The Infection Control Exam is part of the Dental Assisting National Board or DANB’s certification process for several of the credentials. If you are seeking your Certified Dental Assistant (CDA), Certified Orthodontic Assistant (COA), or National Entry Level Dental Assistant (NELDA) credentials, you will have to take this exam. Many states, employers, and institutions require one of these DANB certifications perform the proper duties in this field as a professional.
Who is Eligible?
The DANB has no eligibility requirements for you to sit for the ICE itself. However, if you are taking this as part of another exam such as the CDA or NELDA, there may be a number of requirements to fulfill. These may need you to have a specific amount of on-the-job training, experience, or a specific degree, as well as be enrolled or have participated in a dental assisting program or education at some time.
It is important to check with your specific school, employer, or dental program to ensure that you are eligible and taking the right exams to gain certification.
There is a $250 fee for this exam. Applications can be completed and submitted at any time online, by fax, or through the mail. Your exam fee is due at the time of application.
When and Where is it Taken?
The ICE is administered on computers at Pearson VUE testing facilities located throughout the U.S. and worldwide. These testing sites are typically open Monday through Friday with the possibility of Saturday testing sessions as well. A complete list of available dates, times, and locations will be provided to you during your ICE registration.
Choose a testing session that is convenient for you. However, it is important to note that space is limited. Therefore, registration for your preferred exam appointment should be completed as soon as possible. Seating is filled on a first come, first served basis.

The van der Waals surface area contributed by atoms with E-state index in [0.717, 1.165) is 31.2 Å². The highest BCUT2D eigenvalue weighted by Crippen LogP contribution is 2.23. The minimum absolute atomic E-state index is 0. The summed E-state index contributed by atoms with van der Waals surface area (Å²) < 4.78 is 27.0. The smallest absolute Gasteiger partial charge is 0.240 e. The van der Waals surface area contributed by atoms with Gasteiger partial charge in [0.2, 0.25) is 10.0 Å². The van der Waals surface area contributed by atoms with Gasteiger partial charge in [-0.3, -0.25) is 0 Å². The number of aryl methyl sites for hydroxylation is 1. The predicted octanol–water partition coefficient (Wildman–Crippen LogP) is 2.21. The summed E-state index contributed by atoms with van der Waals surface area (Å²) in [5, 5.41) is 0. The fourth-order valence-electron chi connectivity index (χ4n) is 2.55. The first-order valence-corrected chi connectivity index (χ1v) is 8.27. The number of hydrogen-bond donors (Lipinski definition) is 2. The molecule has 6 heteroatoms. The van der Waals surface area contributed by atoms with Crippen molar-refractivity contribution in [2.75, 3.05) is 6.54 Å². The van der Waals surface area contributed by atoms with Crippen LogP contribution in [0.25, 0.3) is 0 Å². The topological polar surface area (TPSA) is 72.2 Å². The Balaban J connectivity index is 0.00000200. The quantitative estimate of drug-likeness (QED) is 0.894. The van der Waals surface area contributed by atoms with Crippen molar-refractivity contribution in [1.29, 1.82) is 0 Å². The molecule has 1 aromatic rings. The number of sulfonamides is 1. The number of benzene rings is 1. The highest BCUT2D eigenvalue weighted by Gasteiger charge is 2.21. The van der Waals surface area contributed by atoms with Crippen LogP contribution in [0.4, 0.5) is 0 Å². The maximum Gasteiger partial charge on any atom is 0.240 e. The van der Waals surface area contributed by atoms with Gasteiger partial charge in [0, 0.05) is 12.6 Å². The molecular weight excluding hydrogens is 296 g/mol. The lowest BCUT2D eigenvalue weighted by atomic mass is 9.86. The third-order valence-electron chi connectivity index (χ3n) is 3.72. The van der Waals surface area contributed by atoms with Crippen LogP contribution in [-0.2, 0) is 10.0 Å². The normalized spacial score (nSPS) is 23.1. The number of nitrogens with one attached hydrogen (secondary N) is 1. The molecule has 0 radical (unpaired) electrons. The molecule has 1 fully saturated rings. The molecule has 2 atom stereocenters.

If you should need to reschedule or cancel your exam appointment for any reason, you may do so by contacting Pearson VUE at least 48 hours before your original exam. Changes cannot be made after this time period and will result in you forfeiting your exam fees and having to reschedule for another day.
Special accommodations are available upon request for those with disabilities and who may not be able to test under normal conditions. This request must be made during the application process and will require the proper supporting documentation.
What Should I Bring?
It is crucial that you arrive at least 30 minutes early for your exam appointment. This will allow you to complete the proper check-in and identification processes before your exam begins and to make sure you are ready. Anyone who arrives late will not be allowed to test that day and will forfeit their exam fee.
You will be required to present at least one form of personal identification such as a driver’s license, passport, state ID, or military ID. This must contain your signature, full name as it appears on your application, and a recent and recognizable photo. If your ID has any missing or incorrect information, you will need to present another one or will not be allowed to test that day.
No personal belongings are allowed in the testing area and should be left in a designated locker or your vehicle for the duration of the exam. This includes, but is not limited to: